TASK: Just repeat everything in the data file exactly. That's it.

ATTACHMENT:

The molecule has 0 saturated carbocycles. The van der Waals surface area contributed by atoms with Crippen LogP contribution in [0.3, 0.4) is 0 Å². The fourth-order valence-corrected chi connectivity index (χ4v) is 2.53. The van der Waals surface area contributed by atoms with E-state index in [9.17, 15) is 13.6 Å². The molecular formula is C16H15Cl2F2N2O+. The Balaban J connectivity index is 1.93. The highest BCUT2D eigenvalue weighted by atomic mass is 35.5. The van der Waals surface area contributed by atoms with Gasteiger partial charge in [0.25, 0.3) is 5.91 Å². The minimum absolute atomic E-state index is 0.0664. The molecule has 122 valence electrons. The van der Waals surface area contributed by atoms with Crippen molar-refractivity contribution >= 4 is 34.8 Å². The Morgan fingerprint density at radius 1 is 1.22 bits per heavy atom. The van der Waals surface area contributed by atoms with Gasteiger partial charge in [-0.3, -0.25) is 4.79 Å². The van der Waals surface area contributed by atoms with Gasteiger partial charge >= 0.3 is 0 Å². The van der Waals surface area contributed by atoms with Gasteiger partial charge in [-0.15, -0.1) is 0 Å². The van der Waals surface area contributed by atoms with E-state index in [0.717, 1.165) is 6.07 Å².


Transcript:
The molecule has 0 saturated carbocycles. The van der Waals surface area contributed by atoms with Crippen LogP contribution in [0.3, 0.4) is 0 Å². The fourth-order valence-corrected chi connectivity index (χ4v) is 2.53. The van der Waals surface area contributed by atoms with E-state index in [9.17, 15) is 13.6 Å². The molecular formula is C16H15Cl2F2N2O+. The Balaban J connectivity index is 1.93. The highest BCUT2D eigenvalue weighted by atomic mass is 35.5. The van der Waals surface area contributed by atoms with Gasteiger partial charge in [0.25, 0.3) is 5.91 Å². The minimum absolute atomic E-state index is 0.0664. The molecule has 122 valence electrons. The van der Waals surface area contributed by atoms with Crippen molar-refractivity contribution >= 4 is 34.8 Å². The Morgan fingerprint density at radius 1 is 1.22 bits per heavy atom. The van der Waals surface area contributed by atoms with Gasteiger partial charge in [-0.3, -0.25) is 4.79 Å². The van der Waals surface area contributed by atoms with Gasteiger partial charge >= 0.3 is 0 Å². The van der Waals surface area contributed by atoms with Gasteiger partial charge in [-0.15, -0.1) is 0 Å². The van der Waals surface area contributed by atoms with E-state index in [0.717, 1.165) is 6.07 Å².